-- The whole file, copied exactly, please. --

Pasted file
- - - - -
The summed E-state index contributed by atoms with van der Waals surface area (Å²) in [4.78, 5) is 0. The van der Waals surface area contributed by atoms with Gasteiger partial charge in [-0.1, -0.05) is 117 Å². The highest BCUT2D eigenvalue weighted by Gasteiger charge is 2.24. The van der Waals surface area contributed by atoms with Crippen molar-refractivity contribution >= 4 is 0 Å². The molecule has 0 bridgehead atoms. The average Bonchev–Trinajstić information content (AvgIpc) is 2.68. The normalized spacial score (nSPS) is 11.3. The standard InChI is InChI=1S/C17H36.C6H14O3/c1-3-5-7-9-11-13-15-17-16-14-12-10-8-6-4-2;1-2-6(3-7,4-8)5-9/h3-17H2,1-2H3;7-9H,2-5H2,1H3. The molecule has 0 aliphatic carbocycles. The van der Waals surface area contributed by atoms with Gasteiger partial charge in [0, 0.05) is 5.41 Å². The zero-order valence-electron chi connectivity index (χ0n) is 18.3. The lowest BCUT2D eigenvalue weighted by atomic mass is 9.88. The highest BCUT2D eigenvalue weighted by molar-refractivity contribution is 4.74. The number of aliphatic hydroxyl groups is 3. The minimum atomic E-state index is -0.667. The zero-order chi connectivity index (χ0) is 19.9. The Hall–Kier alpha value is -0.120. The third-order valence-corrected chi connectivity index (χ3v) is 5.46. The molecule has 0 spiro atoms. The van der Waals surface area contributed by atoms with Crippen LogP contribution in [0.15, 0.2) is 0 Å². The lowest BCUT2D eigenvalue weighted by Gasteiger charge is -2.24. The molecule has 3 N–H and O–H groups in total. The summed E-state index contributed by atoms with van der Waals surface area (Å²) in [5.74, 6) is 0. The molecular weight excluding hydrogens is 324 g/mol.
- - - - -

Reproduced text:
The summed E-state index contributed by atoms with van der Waals surface area (Å²) in [4.78, 5) is 0. The van der Waals surface area contributed by atoms with Gasteiger partial charge in [-0.1, -0.05) is 117 Å². The highest BCUT2D eigenvalue weighted by Gasteiger charge is 2.24. The van der Waals surface area contributed by atoms with Crippen molar-refractivity contribution >= 4 is 0 Å². The molecule has 0 bridgehead atoms. The average Bonchev–Trinajstić information content (AvgIpc) is 2.68. The normalized spacial score (nSPS) is 11.3. The standard InChI is InChI=1S/C17H36.C6H14O3/c1-3-5-7-9-11-13-15-17-16-14-12-10-8-6-4-2;1-2-6(3-7,4-8)5-9/h3-17H2,1-2H3;7-9H,2-5H2,1H3. The molecule has 0 aliphatic carbocycles. The van der Waals surface area contributed by atoms with Gasteiger partial charge in [0, 0.05) is 5.41 Å². The zero-order valence-electron chi connectivity index (χ0n) is 18.3. The lowest BCUT2D eigenvalue weighted by atomic mass is 9.88. The highest BCUT2D eigenvalue weighted by molar-refractivity contribution is 4.74. The number of aliphatic hydroxyl groups is 3. The minimum atomic E-state index is -0.667. The zero-order chi connectivity index (χ0) is 19.9. The Hall–Kier alpha value is -0.120. The third-order valence-corrected chi connectivity index (χ3v) is 5.46. The molecule has 0 spiro atoms. The van der Waals surface area contributed by atoms with Crippen LogP contribution in [0.15, 0.2) is 0 Å². The lowest BCUT2D eigenvalue weighted by Gasteiger charge is -2.24. The molecule has 3 N–H and O–H groups in total. The summed E-state index contributed by atoms with van der Waals surface area (Å²) in [5.74, 6) is 0. The molecular weight excluding hydrogens is 324 g/mol.